MILWAUKEE -- Wisconsin is welcoming Foxconn, as officials finalize plans for the multi billion-dollar facility to come to SE Wisconsin. The next step will be finding skilled workers to keep the plant running. Officials with tech schools and colleges in the area said Thursday, July 27th they'remore than ready for the challenge.
Foxconn on Wednesday announced plans to build a $10 billion factory in SE Wisconsin that officials say can transform the state's economy. But lawmakers still have to seal the deal by approving a package of incentives for a company that hasn't always followed through on its plans. The electronics giant known for making Apple products in China Foxconn has not said what type of jobs it will offer in order to produce liquid-crystal display panels that are used in televisions and computer screens. But some of the higher-end positions could be for engineers and software developers and those jobs aren't always easy to fill.
Instructors at the Milwaukee Area Technical College (MATC) will help train students to build and use the equipment at the plant, while universities like Marquette will teach students the skills to engineer the assembly process.
On Thursday, less than 24 hours after the tech company announced it will be building in Wisconsin, officials with higher education institutions said they're already stepping up to train and educate the workforce.
"So that they're well prepared to hit the ground running when Foxconn opens," said Michael Lovell, president of MU.
The tentative deadline for the plant to be built is 2020. Foxconn plans to initially hire 3,000 people, with the possibility of employing 13,000 workers over time.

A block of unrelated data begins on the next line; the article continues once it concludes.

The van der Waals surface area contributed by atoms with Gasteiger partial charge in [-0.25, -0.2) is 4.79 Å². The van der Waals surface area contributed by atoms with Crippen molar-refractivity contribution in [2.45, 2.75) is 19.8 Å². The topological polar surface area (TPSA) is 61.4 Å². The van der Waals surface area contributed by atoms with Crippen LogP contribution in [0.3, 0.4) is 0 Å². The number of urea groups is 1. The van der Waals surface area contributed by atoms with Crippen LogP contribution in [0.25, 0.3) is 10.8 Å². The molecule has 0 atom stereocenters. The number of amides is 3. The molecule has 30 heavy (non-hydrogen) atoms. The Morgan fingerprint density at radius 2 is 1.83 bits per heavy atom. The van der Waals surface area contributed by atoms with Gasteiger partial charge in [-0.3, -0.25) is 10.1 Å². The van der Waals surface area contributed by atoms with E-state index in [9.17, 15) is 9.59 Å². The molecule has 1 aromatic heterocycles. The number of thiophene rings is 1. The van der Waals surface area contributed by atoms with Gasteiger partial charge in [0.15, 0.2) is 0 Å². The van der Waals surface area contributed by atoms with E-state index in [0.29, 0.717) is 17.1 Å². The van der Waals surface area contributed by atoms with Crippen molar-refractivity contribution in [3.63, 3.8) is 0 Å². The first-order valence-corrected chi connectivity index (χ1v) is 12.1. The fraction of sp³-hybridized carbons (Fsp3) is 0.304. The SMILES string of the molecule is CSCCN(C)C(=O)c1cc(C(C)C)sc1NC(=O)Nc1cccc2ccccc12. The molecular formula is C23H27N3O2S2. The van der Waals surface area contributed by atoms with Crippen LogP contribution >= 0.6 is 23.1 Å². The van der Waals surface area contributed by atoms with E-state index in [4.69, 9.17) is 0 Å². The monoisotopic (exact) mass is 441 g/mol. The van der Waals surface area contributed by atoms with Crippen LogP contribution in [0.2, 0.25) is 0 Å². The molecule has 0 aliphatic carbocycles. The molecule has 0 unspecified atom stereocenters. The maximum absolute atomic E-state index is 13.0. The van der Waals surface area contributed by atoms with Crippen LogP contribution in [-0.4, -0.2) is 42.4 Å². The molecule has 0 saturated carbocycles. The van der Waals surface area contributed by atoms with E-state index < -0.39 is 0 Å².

"This is a historic event happening here in Wisconsin," said Lovell.
Lovell said engineering students will make up the majority of the graduates who may look for jobs at Foxconn. He said he'll work with faculty to align the curriculum to match the company's needs.
"Maybe actually bring some of their problems into our classroom so that they're already starting to be trained in that skill set even before they graduate," said Lovell.
The plant will manufacture LCD panels commonly used in television or cellphone screens. The engineers design the equipment and those in the factory put it together. That's where MATC electronic instructor, Tom Heraly, comes in. He teaches students how to test and repair circuit boards for the panels.
"I'm thinking that it's going to be quite a bit of different operations," Heraly said.
With only about 40 MATC students completing the program each year, Heraly said the demand for the positions far exceeds the number of people who are interested in applying.
"I'm hoping that Foxconn will give more light on the real need for students to understand electronic technology and the opportunities that are there," said Heraly.
MATC students still have until August 15th to enroll. For those looking to get a job working in the assembly line, they can complete the program in two semesters. For jobs testing and repairing products, that requires a two-year degree.